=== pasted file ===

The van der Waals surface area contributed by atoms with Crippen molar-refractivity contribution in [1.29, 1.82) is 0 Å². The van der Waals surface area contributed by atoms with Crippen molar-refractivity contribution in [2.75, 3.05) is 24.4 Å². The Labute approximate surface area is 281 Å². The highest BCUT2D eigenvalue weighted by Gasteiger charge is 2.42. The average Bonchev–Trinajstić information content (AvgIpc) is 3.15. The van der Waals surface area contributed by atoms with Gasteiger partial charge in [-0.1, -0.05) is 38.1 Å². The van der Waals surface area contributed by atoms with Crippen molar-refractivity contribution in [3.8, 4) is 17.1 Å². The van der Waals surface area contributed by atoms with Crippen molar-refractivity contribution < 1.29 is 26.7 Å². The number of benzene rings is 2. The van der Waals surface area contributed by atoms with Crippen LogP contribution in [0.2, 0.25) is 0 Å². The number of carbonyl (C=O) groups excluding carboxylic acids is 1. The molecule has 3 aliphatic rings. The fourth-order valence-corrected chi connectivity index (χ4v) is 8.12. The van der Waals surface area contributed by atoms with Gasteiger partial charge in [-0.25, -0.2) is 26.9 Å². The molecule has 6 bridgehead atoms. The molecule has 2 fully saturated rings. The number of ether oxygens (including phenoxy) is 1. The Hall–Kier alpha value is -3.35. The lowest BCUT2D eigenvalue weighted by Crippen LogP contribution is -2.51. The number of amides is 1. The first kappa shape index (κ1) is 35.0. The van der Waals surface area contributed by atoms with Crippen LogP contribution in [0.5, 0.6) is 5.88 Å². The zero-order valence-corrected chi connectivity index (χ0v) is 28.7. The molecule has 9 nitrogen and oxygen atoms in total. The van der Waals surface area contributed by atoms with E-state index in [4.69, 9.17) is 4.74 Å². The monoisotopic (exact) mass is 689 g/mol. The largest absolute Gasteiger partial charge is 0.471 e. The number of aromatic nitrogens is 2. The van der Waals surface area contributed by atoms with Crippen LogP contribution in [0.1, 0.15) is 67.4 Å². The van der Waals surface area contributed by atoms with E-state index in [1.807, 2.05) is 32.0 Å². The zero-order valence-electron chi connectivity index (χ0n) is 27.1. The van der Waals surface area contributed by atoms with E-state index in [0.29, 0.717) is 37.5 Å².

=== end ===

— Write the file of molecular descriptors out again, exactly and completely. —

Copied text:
The van der Waals surface area contributed by atoms with Crippen molar-refractivity contribution in [1.29, 1.82) is 0 Å². The van der Waals surface area contributed by atoms with Crippen molar-refractivity contribution in [2.75, 3.05) is 24.4 Å². The Labute approximate surface area is 281 Å². The highest BCUT2D eigenvalue weighted by Gasteiger charge is 2.42. The average Bonchev–Trinajstić information content (AvgIpc) is 3.15. The van der Waals surface area contributed by atoms with Gasteiger partial charge in [-0.1, -0.05) is 38.1 Å². The van der Waals surface area contributed by atoms with Crippen molar-refractivity contribution in [3.8, 4) is 17.1 Å². The van der Waals surface area contributed by atoms with Crippen molar-refractivity contribution < 1.29 is 26.7 Å². The number of benzene rings is 2. The van der Waals surface area contributed by atoms with Crippen LogP contribution in [0.2, 0.25) is 0 Å². The number of carbonyl (C=O) groups excluding carboxylic acids is 1. The molecule has 3 aliphatic rings. The fourth-order valence-corrected chi connectivity index (χ4v) is 8.12. The van der Waals surface area contributed by atoms with Gasteiger partial charge in [-0.25, -0.2) is 26.9 Å². The molecule has 6 bridgehead atoms. The molecule has 2 fully saturated rings. The number of ether oxygens (including phenoxy) is 1. The Hall–Kier alpha value is -3.35. The lowest BCUT2D eigenvalue weighted by Crippen LogP contribution is -2.51. The number of amides is 1. The first kappa shape index (κ1) is 35.0. The van der Waals surface area contributed by atoms with Crippen LogP contribution in [0.5, 0.6) is 5.88 Å². The zero-order valence-corrected chi connectivity index (χ0v) is 28.7. The molecule has 9 nitrogen and oxygen atoms in total. The van der Waals surface area contributed by atoms with E-state index in [4.69, 9.17) is 4.74 Å². The monoisotopic (exact) mass is 689 g/mol. The largest absolute Gasteiger partial charge is 0.471 e. The number of aromatic nitrogens is 2. The van der Waals surface area contributed by atoms with Crippen LogP contribution in [0.1, 0.15) is 67.4 Å². The van der Waals surface area contributed by atoms with E-state index in [1.807, 2.05) is 32.0 Å². The zero-order valence-electron chi connectivity index (χ0n) is 27.1. The van der Waals surface area contributed by atoms with E-state index in [0.29, 0.717) is 37.5 Å².